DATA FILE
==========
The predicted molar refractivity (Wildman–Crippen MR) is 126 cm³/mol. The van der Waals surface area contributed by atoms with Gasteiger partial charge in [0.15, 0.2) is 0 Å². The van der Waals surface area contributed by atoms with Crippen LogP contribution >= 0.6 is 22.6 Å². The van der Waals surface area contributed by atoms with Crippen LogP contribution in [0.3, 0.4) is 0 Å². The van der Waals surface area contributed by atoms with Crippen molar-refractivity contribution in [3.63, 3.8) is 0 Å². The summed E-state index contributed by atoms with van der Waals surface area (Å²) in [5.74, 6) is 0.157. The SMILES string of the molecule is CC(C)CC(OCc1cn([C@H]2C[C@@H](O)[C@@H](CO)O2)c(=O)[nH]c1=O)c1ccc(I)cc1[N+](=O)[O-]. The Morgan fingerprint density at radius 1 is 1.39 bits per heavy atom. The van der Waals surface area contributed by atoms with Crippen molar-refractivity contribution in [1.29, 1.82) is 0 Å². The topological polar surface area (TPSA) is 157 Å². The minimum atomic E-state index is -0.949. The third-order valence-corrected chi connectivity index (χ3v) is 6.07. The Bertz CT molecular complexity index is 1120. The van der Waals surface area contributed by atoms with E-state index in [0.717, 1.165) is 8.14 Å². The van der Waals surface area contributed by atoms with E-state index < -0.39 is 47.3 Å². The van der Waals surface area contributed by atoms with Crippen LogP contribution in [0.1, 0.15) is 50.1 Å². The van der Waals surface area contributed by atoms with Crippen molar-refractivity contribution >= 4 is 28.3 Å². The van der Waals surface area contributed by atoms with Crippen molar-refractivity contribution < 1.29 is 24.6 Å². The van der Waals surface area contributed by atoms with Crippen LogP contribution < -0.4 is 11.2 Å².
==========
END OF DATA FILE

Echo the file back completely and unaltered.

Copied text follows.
The predicted molar refractivity (Wildman–Crippen MR) is 126 cm³/mol. The van der Waals surface area contributed by atoms with Gasteiger partial charge in [0.15, 0.2) is 0 Å². The van der Waals surface area contributed by atoms with Crippen LogP contribution >= 0.6 is 22.6 Å². The van der Waals surface area contributed by atoms with Crippen LogP contribution in [0.3, 0.4) is 0 Å². The van der Waals surface area contributed by atoms with Crippen molar-refractivity contribution in [3.63, 3.8) is 0 Å². The summed E-state index contributed by atoms with van der Waals surface area (Å²) in [5.74, 6) is 0.157. The SMILES string of the molecule is CC(C)CC(OCc1cn([C@H]2C[C@@H](O)[C@@H](CO)O2)c(=O)[nH]c1=O)c1ccc(I)cc1[N+](=O)[O-]. The Morgan fingerprint density at radius 1 is 1.39 bits per heavy atom. The van der Waals surface area contributed by atoms with Crippen molar-refractivity contribution in [1.29, 1.82) is 0 Å². The topological polar surface area (TPSA) is 157 Å². The minimum atomic E-state index is -0.949. The third-order valence-corrected chi connectivity index (χ3v) is 6.07. The Bertz CT molecular complexity index is 1120. The van der Waals surface area contributed by atoms with E-state index in [0.717, 1.165) is 8.14 Å². The van der Waals surface area contributed by atoms with E-state index < -0.39 is 47.3 Å². The van der Waals surface area contributed by atoms with Crippen LogP contribution in [0.1, 0.15) is 50.1 Å². The van der Waals surface area contributed by atoms with Crippen molar-refractivity contribution >= 4 is 28.3 Å². The van der Waals surface area contributed by atoms with Crippen molar-refractivity contribution < 1.29 is 24.6 Å². The van der Waals surface area contributed by atoms with Crippen LogP contribution < -0.4 is 11.2 Å².